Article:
Archive | February 1st, 2014



A report into the credibility of certain evidence with regard to torture and execution of persons incarcerated by the current Syrian regime


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A report claiming Assad executed 11,000 prisoners is not all that it seems.

his week saw the publication of a new report into alleged atrocities committed by the Syrian government. The report, published by an inquiry team made up of English barristers, claimed to show that the Assad regime is guilty of making extensive use of torture and execution. The report focused specifically on assessing the credibility of evidence provided by a defector from the Syrian military police, a man known as ‘Caesar’. The report’s findings were seen by many as a fresh justification to try the Syrian president, Bashar al-Assad, for war crimes.

Alongside the Syrian civil war, which is nearing the end of its third year, there is also an entirely separate battle playing out between the Western legal and political classes: a desperate battle as to how the West can morally grandstand about the Syrian conflict while remaining within the confines of international law. The inquiry report is just the latest card played in an endless, tawdry, pseudo-legal dispute, fought between international lawyers and politicians, which has dragged on alongside Syria’s disintegration. The West’s response to the Syrian conflict has never been about what is best for Syria; it has been about how the mechanisms of international law can maintain their moral legitimacy in the face of alleged defiance and transgression. While the civil war rages on the streets of Syria, Western governments are fighting among themselves to maintain the dwindling moral authority of their own institutions.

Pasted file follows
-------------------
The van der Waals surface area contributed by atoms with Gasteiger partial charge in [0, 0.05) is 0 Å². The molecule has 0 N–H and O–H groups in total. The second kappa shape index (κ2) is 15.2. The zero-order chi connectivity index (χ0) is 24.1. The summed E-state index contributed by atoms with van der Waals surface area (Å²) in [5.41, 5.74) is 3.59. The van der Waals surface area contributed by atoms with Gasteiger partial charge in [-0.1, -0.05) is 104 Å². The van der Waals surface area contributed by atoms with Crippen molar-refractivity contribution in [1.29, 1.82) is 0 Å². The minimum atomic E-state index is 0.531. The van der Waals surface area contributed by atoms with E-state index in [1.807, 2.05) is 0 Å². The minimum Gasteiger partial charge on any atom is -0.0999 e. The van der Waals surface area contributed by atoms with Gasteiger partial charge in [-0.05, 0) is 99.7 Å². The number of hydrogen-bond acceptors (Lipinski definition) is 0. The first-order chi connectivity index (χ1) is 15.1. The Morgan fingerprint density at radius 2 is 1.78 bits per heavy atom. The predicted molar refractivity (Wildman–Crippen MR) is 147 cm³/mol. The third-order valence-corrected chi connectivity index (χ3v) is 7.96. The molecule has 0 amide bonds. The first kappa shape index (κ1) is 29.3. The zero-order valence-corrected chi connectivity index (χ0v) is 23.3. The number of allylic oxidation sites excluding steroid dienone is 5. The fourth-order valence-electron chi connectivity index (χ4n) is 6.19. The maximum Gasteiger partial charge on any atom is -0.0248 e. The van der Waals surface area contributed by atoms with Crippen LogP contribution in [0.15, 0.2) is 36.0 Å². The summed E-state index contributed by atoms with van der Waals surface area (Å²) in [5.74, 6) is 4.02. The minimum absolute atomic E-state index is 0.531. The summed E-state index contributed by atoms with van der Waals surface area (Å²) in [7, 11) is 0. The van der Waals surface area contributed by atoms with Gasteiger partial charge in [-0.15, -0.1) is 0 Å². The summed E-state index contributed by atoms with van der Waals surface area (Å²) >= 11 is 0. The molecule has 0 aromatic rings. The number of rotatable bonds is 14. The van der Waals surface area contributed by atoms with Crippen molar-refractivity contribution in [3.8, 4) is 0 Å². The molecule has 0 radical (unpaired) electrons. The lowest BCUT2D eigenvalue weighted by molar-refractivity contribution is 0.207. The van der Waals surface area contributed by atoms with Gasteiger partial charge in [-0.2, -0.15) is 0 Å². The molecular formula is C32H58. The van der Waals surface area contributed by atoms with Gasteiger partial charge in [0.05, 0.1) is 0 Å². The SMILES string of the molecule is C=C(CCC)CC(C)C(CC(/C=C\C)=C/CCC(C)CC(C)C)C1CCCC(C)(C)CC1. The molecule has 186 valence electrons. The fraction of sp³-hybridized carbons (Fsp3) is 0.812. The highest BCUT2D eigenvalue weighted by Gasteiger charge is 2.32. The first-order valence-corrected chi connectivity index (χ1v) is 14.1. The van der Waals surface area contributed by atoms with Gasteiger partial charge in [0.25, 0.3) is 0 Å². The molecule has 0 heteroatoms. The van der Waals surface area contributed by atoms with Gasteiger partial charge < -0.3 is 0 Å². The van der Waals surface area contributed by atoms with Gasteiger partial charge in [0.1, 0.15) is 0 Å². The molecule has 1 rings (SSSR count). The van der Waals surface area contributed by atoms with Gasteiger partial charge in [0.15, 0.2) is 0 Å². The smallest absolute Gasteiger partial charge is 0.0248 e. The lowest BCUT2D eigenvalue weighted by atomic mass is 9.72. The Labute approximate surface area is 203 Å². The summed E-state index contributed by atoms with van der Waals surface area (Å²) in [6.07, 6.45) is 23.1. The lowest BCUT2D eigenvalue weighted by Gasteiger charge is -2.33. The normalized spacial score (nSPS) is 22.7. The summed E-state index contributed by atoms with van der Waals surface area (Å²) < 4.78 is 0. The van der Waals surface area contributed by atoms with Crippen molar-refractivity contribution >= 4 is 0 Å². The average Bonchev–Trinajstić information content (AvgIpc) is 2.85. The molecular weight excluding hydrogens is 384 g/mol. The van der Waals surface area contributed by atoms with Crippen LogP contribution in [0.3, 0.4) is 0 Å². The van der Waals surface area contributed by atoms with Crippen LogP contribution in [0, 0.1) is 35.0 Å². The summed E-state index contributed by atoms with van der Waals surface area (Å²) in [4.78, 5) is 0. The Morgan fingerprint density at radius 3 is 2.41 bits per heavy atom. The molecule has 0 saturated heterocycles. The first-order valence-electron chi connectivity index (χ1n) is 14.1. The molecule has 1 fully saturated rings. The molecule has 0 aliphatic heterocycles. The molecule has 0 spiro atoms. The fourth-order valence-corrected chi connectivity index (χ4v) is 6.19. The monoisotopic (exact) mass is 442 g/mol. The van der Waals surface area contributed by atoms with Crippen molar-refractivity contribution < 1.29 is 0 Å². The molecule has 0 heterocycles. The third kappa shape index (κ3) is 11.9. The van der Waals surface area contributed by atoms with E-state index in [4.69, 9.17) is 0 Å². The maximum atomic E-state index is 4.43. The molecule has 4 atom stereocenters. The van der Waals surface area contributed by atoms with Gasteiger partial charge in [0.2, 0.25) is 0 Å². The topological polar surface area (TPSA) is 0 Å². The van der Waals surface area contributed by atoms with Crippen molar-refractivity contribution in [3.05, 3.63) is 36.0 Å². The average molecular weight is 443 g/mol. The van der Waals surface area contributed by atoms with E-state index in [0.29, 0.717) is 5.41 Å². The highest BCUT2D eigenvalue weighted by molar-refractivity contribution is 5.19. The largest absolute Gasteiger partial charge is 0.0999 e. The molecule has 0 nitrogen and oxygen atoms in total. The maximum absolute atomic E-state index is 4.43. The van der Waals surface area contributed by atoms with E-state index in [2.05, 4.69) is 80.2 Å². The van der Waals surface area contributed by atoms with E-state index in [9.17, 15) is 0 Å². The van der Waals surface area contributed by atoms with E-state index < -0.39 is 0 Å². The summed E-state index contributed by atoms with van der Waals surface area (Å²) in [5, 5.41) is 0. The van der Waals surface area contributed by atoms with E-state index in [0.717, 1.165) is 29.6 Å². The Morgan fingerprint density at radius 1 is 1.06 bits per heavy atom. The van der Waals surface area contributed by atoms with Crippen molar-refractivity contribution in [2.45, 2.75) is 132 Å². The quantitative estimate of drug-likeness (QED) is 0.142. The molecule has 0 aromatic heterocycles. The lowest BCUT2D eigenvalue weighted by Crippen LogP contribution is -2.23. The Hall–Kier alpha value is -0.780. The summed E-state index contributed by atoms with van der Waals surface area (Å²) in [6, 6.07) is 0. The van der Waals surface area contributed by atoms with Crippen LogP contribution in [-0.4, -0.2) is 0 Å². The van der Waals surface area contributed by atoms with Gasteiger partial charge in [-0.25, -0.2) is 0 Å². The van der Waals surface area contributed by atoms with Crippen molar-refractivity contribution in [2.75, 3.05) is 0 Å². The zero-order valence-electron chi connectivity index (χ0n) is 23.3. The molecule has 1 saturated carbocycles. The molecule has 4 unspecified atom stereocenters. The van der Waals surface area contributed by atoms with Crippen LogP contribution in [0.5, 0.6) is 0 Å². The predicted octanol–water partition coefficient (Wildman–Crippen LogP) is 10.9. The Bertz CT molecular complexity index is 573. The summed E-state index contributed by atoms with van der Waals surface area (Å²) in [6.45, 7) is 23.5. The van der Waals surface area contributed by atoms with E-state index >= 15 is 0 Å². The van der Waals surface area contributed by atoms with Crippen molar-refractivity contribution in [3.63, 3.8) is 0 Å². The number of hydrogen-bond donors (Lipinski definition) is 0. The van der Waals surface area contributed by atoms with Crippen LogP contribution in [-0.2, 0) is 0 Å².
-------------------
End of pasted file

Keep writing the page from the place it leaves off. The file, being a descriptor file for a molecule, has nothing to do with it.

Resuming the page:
The nature of this ‘battle’ was thrown into stark relief following the revelation that Assad had launched a chemical weapons attack on his own people last summer. Many pointed out that Syria had crossed the ‘red line’ referred to by the US president, Barack Obama, during a press conference in 2012, in which he said the use of chemical weapons on a significant scale may justify American intervention. However, following revelations regarding the attack, Obama retreated on his own comments, saying that the ‘world’ had set a red line when it ‘passed a treaty’ forbidding the use of chemical weapons.